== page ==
Q: I have an Inherited IRA. I've chosen to take distributions from the account over five years. I'm in the second year now. I have two questions.
First, is the distribution amount determined by the IRA's value in the first year, or does the amount change over the five years due to losses and gains in the account?
Second, I'd like to skip this year's distribution to avoid being pushed into a higher tax bracket. Is it possible to skip this year and divide the remaining distributions among the three years I have left? --PS via email
A: You have more freedom than you realize.
First, it sounds as if you still have the option to take minimum annual distributions based on your life expectancy. If so, you should grab it. It's a better deal than having to empty the account within five years.
Second, even if you stick with the five-year rule, it doesn't require annual distributions. It just says you must empty the Inherited IRA by the end of Year Five. If you want, you can skip years one through four and withdraw the entire balance at the end of year five.
"IRA custodians don't usually ask for an affirmative election of the five-year rule," says Barry C. Picker, a Brooklyn NY CPA and financial planner. In other words, you probably aren't committed to emptying the account in five years and still could switch to withdrawals based on your life expectancy.
Before explaining why that's preferable, let's quickly recap the rules. What you can and can't do with an Inherited IRA depends partly on whether you were married to the original owner. We'll keep it simple and say you inherited an IRA from your uncle Joe.
--If you're the named IRA beneficiary, and Joe was under 70 1/2 when he died, you can a) take yearly distributions over your lifetime; or b) empty the IRA within five years. It's hard to imagine a situation in which b) would be a better choice, says Picker.
--If you're the named IRA beneficiary and Joe was over 70 1/2, he was already taking required distributions from his IRA when he died. In that case, you can a) take annual distributions based on your life expectancy; or b) take annual distributions based on Joe's remaining life expectancy had he lived. If Joe was 76, for example, he had a 22 year life expectancy. "But in this situation, you don't have the five-year option," says Picker.
--If you weren't the named IRA beneficiary, you have fewer choices. For example, perhaps Joe made you his heir in his will, but neglected to fill out an IRA beneficiary form. In that case, says Picker, the IRA beneficiary is actually Joe's estate. You inherited the estate, so you get the IRA -- but you don't get a beneficiary's option to stretch distributions over your own life expectancy. If Joe was over 70 1/2 when he died, you can take annual distributions based on his remaining life expectancy. But if Joe was younger, you must empty the IRA within five years.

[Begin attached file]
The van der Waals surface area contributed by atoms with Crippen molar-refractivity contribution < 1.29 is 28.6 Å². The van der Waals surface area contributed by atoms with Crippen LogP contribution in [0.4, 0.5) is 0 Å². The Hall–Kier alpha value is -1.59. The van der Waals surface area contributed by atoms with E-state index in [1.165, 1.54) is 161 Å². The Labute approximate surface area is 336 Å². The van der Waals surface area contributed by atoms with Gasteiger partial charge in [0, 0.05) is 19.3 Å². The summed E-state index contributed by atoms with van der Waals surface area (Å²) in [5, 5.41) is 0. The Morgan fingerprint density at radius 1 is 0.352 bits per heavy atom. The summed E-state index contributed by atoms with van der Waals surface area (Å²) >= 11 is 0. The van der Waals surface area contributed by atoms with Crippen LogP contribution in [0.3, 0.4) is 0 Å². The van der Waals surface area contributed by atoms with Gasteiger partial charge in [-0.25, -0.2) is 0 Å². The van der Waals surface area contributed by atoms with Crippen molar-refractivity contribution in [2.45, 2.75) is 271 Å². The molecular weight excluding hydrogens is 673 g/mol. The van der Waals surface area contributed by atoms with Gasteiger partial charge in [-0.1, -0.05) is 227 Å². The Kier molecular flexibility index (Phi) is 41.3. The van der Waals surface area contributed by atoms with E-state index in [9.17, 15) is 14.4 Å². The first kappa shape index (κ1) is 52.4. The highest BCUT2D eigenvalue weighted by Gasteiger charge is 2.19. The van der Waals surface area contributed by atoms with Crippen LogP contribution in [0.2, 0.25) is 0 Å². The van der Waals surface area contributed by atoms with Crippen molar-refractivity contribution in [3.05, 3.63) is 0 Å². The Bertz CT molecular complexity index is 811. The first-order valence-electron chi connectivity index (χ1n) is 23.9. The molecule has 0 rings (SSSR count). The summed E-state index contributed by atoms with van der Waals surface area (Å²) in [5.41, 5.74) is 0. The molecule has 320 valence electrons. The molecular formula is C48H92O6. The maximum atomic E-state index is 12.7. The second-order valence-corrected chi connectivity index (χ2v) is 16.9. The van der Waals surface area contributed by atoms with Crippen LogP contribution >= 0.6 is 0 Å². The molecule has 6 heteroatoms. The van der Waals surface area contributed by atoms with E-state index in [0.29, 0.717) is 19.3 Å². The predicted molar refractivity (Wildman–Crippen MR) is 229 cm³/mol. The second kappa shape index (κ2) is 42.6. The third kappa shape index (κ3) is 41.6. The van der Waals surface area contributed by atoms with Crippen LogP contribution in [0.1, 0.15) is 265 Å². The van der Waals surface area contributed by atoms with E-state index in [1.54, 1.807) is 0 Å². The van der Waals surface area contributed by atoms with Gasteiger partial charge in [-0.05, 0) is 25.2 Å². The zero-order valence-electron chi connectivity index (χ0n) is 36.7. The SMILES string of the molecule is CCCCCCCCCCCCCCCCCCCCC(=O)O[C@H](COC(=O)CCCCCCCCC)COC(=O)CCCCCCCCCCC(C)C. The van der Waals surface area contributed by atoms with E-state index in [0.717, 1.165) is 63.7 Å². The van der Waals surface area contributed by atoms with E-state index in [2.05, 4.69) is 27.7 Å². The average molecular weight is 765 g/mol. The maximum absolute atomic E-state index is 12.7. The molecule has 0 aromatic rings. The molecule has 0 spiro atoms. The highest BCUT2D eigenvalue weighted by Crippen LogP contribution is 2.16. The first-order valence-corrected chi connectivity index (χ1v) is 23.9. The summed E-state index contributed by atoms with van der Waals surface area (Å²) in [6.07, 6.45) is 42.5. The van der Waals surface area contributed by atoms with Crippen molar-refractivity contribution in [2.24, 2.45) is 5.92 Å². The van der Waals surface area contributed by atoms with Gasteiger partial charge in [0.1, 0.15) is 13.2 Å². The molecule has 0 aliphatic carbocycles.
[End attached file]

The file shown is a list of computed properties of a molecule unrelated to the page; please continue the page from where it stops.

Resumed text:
Okay -- so let's assume Joe died in 2010. You inherited his $100,000 IRA as the named beneficiary, which gives you several distribution choices. You picked the five-year option. You took a $20,000 distribution in 2010, assuming that it was required. But actually, the five-year rule just says you must empty the IRA by December 31, 2015 -- the end of the year containing the fifth anniversary of Joe's death.
By contrast, with annual distributions based on your life expectancy, you must take the first distribution by December 31 of the year after Joe's death -- i.e. December 31, 2011.
If you're 48 years old, you have a 36 year life expectancy. Each annual distribution is based on the IRA's value at the end of the prior year. If there was $80,000 in the IRA on Dec. 31 2010, your 2011 required distribution is $80,000 divided by 36 -- $2,222.
Lifetime distributions are a better choice because they minimize the amount you must take out every year. There's less of a tax bite, and less chance that a distribution will push you into a higher bracket. And as I explained in this earlier post, your inheritance has a chance to become much bigger because the IRA balance can grow tax-deferred basis much longer. And there's no downside: You're always free to take a bigger withdrawal if you need the money.
Please send your questions to Lynn@LynnBrennersFamilyFinance.com. I'm sorry I can't respond personally to every email. Questions are only addressed online.
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